Construction Expert Witness News & Info
    Holly Hill, Florida

    Wildfire Insurance Coverage Series, Part 5: Valuation of Loss, Sublimits, and Amount of Potential Recovery

    July 25, 2022 —
    Insurance policies provide different levels of insurance coverage and even if the amount purchased was adequate at one time, developments over time (e.g., inflation, upgrades, regulatory changes and surge pricing) may leave the policyholder underinsured. In this post in the Blog’s Wildfire Insurance Coverage Series, we emphasize the need for policyholders to take a close look at the policy’s terms to select the right type and amount of coverage for a potential loss. Various types of coverage are available and there has been extensive litigation concerning the amount of coverage provided by one policy form or another. For example, the policyholder may have purchased market value coverage (the value of the house at the time of the wildfire), replacement coverage subject to a policy limits cap, guaranteed replacement cost coverage, or some variation on the theme. While the property may be properly valued when the insurance is purchased, it may become undervalued at the time of loss due to factors like inflation or home improvements that were not disclosed to the insurer. And, however generous the limits may be when the policy is procured, as one court discussed, it may be insufficient when “surge pricing” occurs after a wildfire.[1] Reprinted courtesy of Scott P. DeVries, Hunton Andrews Kurth and Yosef Itkin, Hunton Andrews Kurth Mr. DeVries may be contacted at sdevries@HuntonAK.com Mr. Itkin may be contacted at yitkin@HuntonAK.com Read the full story...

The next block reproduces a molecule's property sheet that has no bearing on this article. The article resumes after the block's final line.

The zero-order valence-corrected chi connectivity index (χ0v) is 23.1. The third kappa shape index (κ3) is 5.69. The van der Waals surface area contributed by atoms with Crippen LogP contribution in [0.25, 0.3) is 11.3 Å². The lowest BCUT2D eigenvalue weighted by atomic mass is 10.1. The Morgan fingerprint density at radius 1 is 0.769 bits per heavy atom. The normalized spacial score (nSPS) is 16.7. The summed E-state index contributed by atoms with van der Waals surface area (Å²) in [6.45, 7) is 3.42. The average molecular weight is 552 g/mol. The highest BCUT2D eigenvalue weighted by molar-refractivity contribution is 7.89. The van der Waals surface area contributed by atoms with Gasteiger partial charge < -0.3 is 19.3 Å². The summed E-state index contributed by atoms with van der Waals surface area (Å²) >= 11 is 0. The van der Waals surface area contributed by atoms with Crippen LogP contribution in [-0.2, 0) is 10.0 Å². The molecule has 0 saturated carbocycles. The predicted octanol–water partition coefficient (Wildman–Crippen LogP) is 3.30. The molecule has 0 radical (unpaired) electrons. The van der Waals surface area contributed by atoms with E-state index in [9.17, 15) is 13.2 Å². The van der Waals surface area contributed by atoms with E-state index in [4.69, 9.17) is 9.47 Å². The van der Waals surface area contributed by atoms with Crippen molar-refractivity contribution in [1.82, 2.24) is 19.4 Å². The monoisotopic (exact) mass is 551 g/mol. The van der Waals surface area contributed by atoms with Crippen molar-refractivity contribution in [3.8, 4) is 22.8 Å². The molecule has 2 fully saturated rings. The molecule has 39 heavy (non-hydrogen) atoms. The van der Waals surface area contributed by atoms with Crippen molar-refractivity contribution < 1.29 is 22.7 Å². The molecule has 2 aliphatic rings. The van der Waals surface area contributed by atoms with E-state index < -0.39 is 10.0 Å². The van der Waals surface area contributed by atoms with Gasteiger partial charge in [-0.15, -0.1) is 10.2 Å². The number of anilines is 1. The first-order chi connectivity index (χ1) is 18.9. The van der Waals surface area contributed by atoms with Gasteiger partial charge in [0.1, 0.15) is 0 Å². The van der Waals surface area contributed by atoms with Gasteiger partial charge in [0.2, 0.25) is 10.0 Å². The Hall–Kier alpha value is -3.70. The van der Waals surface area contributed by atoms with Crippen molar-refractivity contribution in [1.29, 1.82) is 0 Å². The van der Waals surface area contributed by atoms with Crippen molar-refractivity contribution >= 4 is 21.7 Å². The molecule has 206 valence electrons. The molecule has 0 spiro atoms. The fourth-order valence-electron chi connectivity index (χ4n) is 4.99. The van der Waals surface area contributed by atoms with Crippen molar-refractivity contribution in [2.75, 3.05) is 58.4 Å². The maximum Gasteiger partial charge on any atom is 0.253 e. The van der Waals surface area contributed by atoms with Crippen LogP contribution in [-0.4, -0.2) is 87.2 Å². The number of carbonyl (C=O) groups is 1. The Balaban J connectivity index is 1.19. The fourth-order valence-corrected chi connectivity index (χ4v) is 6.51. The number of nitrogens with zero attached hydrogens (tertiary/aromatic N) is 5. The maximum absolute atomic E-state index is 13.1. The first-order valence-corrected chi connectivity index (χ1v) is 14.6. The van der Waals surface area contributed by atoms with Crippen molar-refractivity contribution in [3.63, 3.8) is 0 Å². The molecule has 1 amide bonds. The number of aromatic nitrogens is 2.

A Court-Side Seat: Clean Air, Clean Water, Citizen Suits and the Summer of 2022

    November 01, 2022 —
    This is a selection of significant environmental and regulatory law cases decided by the federal courts after the Supreme Court’s 2021 Term concluded. The U.S. Court of Appeals for the DC Circuit National Association of Broadcasters v. Federal Communications Commission On July 12, 2022, the DC Circuit held that an order of the FCC requiring radio broadcasters to follow a prescribed five-step process to verify the identity of program sponsors was not authorized by the Communications Act. According to the court, the FCC “decreed a duty that the statute does not require, and that the statute does not empower the FCC to impose.” Here, the agency failed to identify the statutory authority it needed to authorize the issuance of such an order. While certainly not as significant as the Supreme Court’s ruling in West Virginia v. EPA, decided only a few days before this decision was released, it is a strong reminder that the courts want to know if a challenged rule is authorized by law. Humane Society of the U.S., et al., v. U.S. Department of Agriculture On July 22, 2022, the court decided a case involving the steps the Administrative Procedure Act and the Federal Register Act require to be taken before a final agency rule is legally promulgated. Customarily, when there has been a change in Presidential administrations, the incoming administration “quietly” withdraws rules awaiting Federal Register publication without much ceremony. The majority of this panel agreed that public notice should have been provided to the regulated community to comment on the new administration’s action to pull back a new rule which had been made available for public inspection before Federal Register publication that would have strengthened the protections afforded “show horses,” as now required by law. The court noted that “it seems clear that filing with the Federal Register constituted promulgation of a regulation even though publication may not occur until a later date.” Circuit Judge Rao filed a strong dissent. “By cutting off agency discretion at public inspection, the majority imposes judicial burden on agency procedures that conflicts with circuit precedent, the statutory framework and a longstanding regulation permitting withdrawals prior to publication.” There could be a further review of this unique ruling. Read the full story...